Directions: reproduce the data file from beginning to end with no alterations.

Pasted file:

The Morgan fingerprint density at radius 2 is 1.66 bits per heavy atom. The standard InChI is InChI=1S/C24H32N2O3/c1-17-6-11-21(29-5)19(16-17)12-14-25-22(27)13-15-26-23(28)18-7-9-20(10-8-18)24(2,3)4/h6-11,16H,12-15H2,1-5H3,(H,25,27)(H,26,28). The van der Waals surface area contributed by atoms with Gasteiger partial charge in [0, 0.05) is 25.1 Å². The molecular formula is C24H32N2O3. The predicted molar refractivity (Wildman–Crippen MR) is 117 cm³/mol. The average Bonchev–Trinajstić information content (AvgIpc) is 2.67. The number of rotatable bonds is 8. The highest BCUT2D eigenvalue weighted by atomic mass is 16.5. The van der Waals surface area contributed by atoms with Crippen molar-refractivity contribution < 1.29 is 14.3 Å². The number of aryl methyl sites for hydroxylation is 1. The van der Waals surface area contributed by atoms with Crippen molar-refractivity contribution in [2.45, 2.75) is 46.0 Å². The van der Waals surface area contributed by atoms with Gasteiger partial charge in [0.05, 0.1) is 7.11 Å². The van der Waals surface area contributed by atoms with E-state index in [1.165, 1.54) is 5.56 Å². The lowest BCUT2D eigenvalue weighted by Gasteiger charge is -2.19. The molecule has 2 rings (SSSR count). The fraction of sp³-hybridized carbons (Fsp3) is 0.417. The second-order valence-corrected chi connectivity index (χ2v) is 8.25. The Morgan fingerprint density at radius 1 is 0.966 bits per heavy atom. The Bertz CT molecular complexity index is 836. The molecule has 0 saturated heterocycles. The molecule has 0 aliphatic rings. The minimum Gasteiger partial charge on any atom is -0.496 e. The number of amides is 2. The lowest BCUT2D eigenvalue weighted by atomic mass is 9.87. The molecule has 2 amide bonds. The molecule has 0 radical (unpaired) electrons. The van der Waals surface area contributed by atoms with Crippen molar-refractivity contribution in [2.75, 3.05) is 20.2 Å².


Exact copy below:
The Morgan fingerprint density at radius 2 is 1.66 bits per heavy atom. The standard InChI is InChI=1S/C24H32N2O3/c1-17-6-11-21(29-5)19(16-17)12-14-25-22(27)13-15-26-23(28)18-7-9-20(10-8-18)24(2,3)4/h6-11,16H,12-15H2,1-5H3,(H,25,27)(H,26,28). The van der Waals surface area contributed by atoms with Gasteiger partial charge in [0, 0.05) is 25.1 Å². The molecular formula is C24H32N2O3. The predicted molar refractivity (Wildman–Crippen MR) is 117 cm³/mol. The average Bonchev–Trinajstić information content (AvgIpc) is 2.67. The number of rotatable bonds is 8. The highest BCUT2D eigenvalue weighted by atomic mass is 16.5. The van der Waals surface area contributed by atoms with Crippen molar-refractivity contribution < 1.29 is 14.3 Å². The number of aryl methyl sites for hydroxylation is 1. The van der Waals surface area contributed by atoms with Crippen molar-refractivity contribution in [2.45, 2.75) is 46.0 Å². The van der Waals surface area contributed by atoms with Gasteiger partial charge in [0.05, 0.1) is 7.11 Å². The van der Waals surface area contributed by atoms with E-state index in [1.165, 1.54) is 5.56 Å². The lowest BCUT2D eigenvalue weighted by Gasteiger charge is -2.19. The molecule has 2 rings (SSSR count). The fraction of sp³-hybridized carbons (Fsp3) is 0.417. The second-order valence-corrected chi connectivity index (χ2v) is 8.25. The Morgan fingerprint density at radius 1 is 0.966 bits per heavy atom. The Bertz CT molecular complexity index is 836. The molecule has 0 saturated heterocycles. The molecule has 0 aliphatic rings. The minimum Gasteiger partial charge on any atom is -0.496 e. The number of amides is 2. The lowest BCUT2D eigenvalue weighted by atomic mass is 9.87. The molecule has 2 amide bonds. The molecule has 0 radical (unpaired) electrons. The van der Waals surface area contributed by atoms with Crippen molar-refractivity contribution in [2.75, 3.05) is 20.2 Å².